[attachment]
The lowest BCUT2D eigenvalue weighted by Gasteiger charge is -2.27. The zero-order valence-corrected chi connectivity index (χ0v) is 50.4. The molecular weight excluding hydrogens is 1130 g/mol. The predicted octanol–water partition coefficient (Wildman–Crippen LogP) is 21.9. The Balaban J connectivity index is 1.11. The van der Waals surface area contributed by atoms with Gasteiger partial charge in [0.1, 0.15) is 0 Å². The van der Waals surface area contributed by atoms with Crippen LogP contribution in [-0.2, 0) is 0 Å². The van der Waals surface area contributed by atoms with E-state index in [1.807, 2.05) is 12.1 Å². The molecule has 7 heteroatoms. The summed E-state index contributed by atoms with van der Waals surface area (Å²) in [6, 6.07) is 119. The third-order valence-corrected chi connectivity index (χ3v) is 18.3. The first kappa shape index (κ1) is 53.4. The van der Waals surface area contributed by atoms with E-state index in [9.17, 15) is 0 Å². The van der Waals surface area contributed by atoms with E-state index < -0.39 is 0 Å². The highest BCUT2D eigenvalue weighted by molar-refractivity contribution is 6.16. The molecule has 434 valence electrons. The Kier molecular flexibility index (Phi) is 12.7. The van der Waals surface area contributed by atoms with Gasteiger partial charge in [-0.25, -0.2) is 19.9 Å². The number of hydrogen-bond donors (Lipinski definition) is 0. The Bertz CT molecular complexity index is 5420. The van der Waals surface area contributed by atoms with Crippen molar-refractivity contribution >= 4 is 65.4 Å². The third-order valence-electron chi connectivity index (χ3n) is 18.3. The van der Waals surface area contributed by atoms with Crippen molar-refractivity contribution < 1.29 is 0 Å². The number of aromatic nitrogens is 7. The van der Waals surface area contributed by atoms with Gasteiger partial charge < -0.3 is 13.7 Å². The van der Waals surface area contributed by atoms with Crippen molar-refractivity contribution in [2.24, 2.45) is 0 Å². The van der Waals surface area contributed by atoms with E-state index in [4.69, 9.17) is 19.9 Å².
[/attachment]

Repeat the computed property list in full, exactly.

The lowest BCUT2D eigenvalue weighted by Gasteiger charge is -2.27. The zero-order valence-corrected chi connectivity index (χ0v) is 50.4. The molecular weight excluding hydrogens is 1130 g/mol. The predicted octanol–water partition coefficient (Wildman–Crippen LogP) is 21.9. The Balaban J connectivity index is 1.11. The van der Waals surface area contributed by atoms with Gasteiger partial charge in [0.1, 0.15) is 0 Å². The van der Waals surface area contributed by atoms with Crippen LogP contribution in [-0.2, 0) is 0 Å². The van der Waals surface area contributed by atoms with E-state index in [1.807, 2.05) is 12.1 Å². The molecule has 7 heteroatoms. The summed E-state index contributed by atoms with van der Waals surface area (Å²) in [6, 6.07) is 119. The third-order valence-corrected chi connectivity index (χ3v) is 18.3. The first kappa shape index (κ1) is 53.4. The van der Waals surface area contributed by atoms with E-state index in [9.17, 15) is 0 Å². The van der Waals surface area contributed by atoms with E-state index < -0.39 is 0 Å². The highest BCUT2D eigenvalue weighted by molar-refractivity contribution is 6.16. The molecule has 434 valence electrons. The Kier molecular flexibility index (Phi) is 12.7. The van der Waals surface area contributed by atoms with Gasteiger partial charge in [-0.25, -0.2) is 19.9 Å². The number of hydrogen-bond donors (Lipinski definition) is 0. The Bertz CT molecular complexity index is 5420. The van der Waals surface area contributed by atoms with Crippen molar-refractivity contribution >= 4 is 65.4 Å². The third-order valence-electron chi connectivity index (χ3n) is 18.3. The van der Waals surface area contributed by atoms with Crippen molar-refractivity contribution < 1.29 is 0 Å². The number of aromatic nitrogens is 7. The van der Waals surface area contributed by atoms with Gasteiger partial charge < -0.3 is 13.7 Å². The van der Waals surface area contributed by atoms with Crippen molar-refractivity contribution in [2.24, 2.45) is 0 Å². The van der Waals surface area contributed by atoms with E-state index in [4.69, 9.17) is 19.9 Å².